The legislation was put in place by drug lobbyists to keep animal testing going. Without animal testing, the number of drugs released would shrink considerably, because animal tests would no longer be there to "pass" them, and it would be harder to to "prove" that a drug was OK for human consumption.

What do you think is the most important issue with respect to animal rights?

The right of animals to not be raised and killed by humans, especially to be used for food. More animals are raised and killed in cruel ways for food than for any other use.

(Motor vehicles are the second cause of death, and animal research is the third. Pesticides/Chemicals/Agriculture may be even greater than all three, if you consider the death of insects and mice to be significant.)

What is your opinion of animal testing by the Military? What alternatives should be considered?

The use of animals by the military is mainly to test out new weapons. Animals are shot at and killed in many nasty ways. This doesn't make too much sense, because a pig's head will explode when hit by the latest bullet in a much different way than a human civilian's head, because it's a different shape. The alternative is to just not test weapons on live animals. This is an example of the link between human suffering (through war) and animal suffering.

What is your opinion of animal testing by private industry? What alternatives should be considered?

Animal testing by cosmetic companies is done purely for legal reasons: if anyone sues L'Oreal because their eyeliner made them blind, L'Oreal can say in court, "We tested this eyeliner on rabbits by pinning their eyes open and squirting eyeliner in and leaving it there for 2 weeks, and only 2 out of 500 rabbits developed ulcers in their eyes. Our product is safe!" The company doesn't really care that bunnies can't cry (no tear ducts) and the court usually doesn't realize that the product data isn't valid.

Also, there is no way to guarantee that a drug or cosmetic tested on one species will be safe or will work on another species. Not even rats and mice are similar enough to react the same way to most drugs. So, when they test new drugs on animals, they try and get around this by testing the drug on lots of animals, and seeing if they all react the same. "OK, this new drug works beautifully on rats and mice, but it kills guinea pigs, has no effect on dogs, and makes cats sick. Should we now test it on humans?" Any drug tested on animals is *always* tested on humans afterwards. That proves that the scientists don't trust the animal test results at all!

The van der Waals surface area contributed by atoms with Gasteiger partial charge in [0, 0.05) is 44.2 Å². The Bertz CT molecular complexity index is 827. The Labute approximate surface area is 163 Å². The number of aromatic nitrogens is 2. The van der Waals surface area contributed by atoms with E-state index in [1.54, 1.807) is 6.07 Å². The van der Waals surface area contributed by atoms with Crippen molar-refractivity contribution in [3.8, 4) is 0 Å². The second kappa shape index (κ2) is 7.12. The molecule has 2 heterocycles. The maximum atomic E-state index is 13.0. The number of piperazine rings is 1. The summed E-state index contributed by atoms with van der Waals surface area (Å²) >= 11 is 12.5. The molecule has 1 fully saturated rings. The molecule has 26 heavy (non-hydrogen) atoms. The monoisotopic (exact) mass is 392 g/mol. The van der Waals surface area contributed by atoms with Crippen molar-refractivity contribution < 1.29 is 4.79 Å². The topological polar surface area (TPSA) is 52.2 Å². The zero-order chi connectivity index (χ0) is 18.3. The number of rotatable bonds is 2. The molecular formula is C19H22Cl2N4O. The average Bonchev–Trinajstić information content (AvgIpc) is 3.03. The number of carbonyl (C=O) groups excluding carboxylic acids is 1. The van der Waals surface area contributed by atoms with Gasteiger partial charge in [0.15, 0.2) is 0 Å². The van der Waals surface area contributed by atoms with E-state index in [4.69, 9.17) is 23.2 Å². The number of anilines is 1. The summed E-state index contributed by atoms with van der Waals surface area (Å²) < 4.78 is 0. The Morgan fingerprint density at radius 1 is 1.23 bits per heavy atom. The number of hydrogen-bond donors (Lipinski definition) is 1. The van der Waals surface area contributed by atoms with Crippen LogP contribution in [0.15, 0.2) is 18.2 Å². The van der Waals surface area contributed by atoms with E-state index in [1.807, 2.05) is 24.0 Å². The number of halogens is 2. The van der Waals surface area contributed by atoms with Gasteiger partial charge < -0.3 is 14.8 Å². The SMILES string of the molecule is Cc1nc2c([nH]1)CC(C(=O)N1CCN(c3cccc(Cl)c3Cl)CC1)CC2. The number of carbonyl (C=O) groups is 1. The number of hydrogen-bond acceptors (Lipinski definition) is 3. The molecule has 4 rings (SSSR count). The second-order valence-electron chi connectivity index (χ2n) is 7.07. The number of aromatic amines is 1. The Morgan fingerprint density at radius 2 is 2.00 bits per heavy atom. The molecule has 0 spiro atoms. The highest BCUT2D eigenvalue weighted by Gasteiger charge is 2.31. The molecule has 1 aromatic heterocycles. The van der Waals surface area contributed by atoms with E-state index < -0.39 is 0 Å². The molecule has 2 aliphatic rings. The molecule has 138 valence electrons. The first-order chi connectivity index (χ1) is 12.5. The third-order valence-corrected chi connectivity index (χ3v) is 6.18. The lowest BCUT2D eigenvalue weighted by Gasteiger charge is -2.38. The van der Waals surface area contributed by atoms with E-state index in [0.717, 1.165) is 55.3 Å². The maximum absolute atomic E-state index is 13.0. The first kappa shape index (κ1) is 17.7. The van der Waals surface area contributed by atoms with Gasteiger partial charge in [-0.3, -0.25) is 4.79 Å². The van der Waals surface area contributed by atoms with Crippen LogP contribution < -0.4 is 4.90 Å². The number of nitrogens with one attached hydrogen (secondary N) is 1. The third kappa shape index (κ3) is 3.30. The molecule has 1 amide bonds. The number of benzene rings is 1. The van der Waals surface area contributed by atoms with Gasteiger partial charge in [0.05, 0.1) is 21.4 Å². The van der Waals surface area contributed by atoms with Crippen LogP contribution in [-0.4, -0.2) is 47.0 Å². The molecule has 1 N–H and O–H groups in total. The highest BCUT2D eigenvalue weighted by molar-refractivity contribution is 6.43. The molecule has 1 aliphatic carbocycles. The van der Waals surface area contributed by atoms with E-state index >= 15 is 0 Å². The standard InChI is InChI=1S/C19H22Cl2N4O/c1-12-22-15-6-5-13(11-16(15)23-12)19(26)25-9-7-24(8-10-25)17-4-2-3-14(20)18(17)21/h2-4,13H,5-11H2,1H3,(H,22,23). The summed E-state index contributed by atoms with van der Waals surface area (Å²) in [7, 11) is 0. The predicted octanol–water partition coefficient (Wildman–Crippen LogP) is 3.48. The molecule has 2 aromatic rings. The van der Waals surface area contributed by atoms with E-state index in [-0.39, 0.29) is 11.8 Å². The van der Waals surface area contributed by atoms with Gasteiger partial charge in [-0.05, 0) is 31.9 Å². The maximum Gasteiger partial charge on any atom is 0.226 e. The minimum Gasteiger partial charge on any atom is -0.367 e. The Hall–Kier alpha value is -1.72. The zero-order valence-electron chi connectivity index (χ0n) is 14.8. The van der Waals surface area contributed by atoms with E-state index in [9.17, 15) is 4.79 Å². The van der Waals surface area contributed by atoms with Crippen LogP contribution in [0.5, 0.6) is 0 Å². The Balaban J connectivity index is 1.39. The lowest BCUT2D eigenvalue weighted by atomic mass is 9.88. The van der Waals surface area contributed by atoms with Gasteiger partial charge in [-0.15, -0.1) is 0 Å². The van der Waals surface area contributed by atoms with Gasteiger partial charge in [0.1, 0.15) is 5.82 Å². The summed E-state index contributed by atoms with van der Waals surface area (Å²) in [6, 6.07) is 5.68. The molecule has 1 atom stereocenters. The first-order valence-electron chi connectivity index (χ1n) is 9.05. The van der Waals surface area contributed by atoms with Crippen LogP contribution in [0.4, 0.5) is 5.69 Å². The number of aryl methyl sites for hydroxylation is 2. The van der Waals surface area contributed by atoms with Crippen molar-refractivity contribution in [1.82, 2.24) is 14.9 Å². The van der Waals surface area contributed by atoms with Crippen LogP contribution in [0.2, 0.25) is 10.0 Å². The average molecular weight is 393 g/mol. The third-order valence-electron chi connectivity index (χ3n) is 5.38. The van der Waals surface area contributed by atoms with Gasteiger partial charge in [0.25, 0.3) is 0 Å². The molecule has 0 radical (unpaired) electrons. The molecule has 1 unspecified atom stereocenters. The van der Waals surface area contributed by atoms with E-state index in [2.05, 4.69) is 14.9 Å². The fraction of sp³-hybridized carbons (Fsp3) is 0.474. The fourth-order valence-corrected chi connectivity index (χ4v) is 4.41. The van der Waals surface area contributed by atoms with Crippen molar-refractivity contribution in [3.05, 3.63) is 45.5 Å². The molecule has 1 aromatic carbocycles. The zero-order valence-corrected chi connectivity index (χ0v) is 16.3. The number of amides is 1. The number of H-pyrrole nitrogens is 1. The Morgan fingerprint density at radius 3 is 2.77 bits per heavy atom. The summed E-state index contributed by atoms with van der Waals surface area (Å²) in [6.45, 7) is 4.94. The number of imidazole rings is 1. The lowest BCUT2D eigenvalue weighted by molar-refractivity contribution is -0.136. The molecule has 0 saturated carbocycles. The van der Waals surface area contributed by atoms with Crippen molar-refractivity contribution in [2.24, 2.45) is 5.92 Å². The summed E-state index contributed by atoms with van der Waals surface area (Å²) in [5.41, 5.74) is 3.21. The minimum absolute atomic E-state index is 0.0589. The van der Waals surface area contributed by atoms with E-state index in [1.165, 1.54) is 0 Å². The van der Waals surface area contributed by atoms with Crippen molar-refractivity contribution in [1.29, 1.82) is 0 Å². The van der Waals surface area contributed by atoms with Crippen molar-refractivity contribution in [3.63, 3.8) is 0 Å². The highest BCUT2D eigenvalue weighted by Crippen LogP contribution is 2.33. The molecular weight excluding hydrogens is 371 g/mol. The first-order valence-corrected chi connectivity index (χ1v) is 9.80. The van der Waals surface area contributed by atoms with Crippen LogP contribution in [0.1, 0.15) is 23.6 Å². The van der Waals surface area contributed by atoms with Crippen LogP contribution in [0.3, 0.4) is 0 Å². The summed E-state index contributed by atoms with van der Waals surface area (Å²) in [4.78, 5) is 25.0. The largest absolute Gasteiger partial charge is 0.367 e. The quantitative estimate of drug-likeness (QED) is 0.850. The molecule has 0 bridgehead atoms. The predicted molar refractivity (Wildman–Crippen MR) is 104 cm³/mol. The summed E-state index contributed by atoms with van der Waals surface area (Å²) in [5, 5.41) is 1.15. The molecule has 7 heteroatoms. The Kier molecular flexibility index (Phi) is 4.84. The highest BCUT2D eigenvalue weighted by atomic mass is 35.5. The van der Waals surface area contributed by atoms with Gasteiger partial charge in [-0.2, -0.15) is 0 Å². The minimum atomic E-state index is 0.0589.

Even after they do all that testing on humans, 50% of new drugs are later found to have serious side effects. Even aspirin has serious side effects! Some drugs, like thalidomide, passed all animal tests and later showed up to have horrible side effects -- thalidomide causes birth defects such as missing limbs.

What do you think should be done to prevent cruelty to animals?

People have to learn about what cruelty is currently done to animals, and decide if they want to be part of it. If they don't want to be, they should stop eating animals and using products tested on animals, and tell others about it. Most people just don't know or think about it.

It's very sad, but as far as I can see, most people just aren't smart enough and kind enough to treat animals kindly. They could be, if everyone was taught from a young age to be kind to animals, but most people are not.

What is your opinion of People for Ethical Treatment of Animals and other similar organizations?

Almost all animal rights-type organizations do different things to help animals. Some do a lot, some do almost nothing at all. For example:

PETA mainly educates people about animal rights issues. I'm not sure if dressing up like animals for protests is the best way to present the issue of animal testing, but it sure gets the issue on the 11 o'clock news.

Some organizations are actually against animals; they pretend to be for animal welfare but actually support hunting. For example, the World Wildlife Fund, or Ducks Unlimited (Unlimited ducks for hunters) or the Canadian Wildlife Federation.

Some organizations promote the welfare of animals, but still support the idea that humans can overrule the rights of animals when convenient. For example, the idea that we have the right to kill and eat animals as long as they are raised under perfect conditions is promoted by most humane societies. (I sure as heck wouldn't want to be a chicken being cared for by one of these societies.)

What is your opinion of The Animal Liberation Front and other similar animal liberators?

Well, freeing animals without being able to make sure they will be able to take care of themselves -- like letting 10,000 mink free from a fur farm -- is bloody stupid.
Likewise, blowing up twenty lorries used to transport animals is hopelessly stupid. People are responsible for their own ethical decisions surrounding food, and the companies that grow and kill animals for us merely fill that need as cheaply as possible.
These organizations have done a lot to expose the horrible cruelty to animals in medical research labs and factory farms by taking videotapes, so for that reason alone, I support them.

What do you do to help animals?

I let other people know about how animals are treated, and don't use animals for food, clothing, or any other way.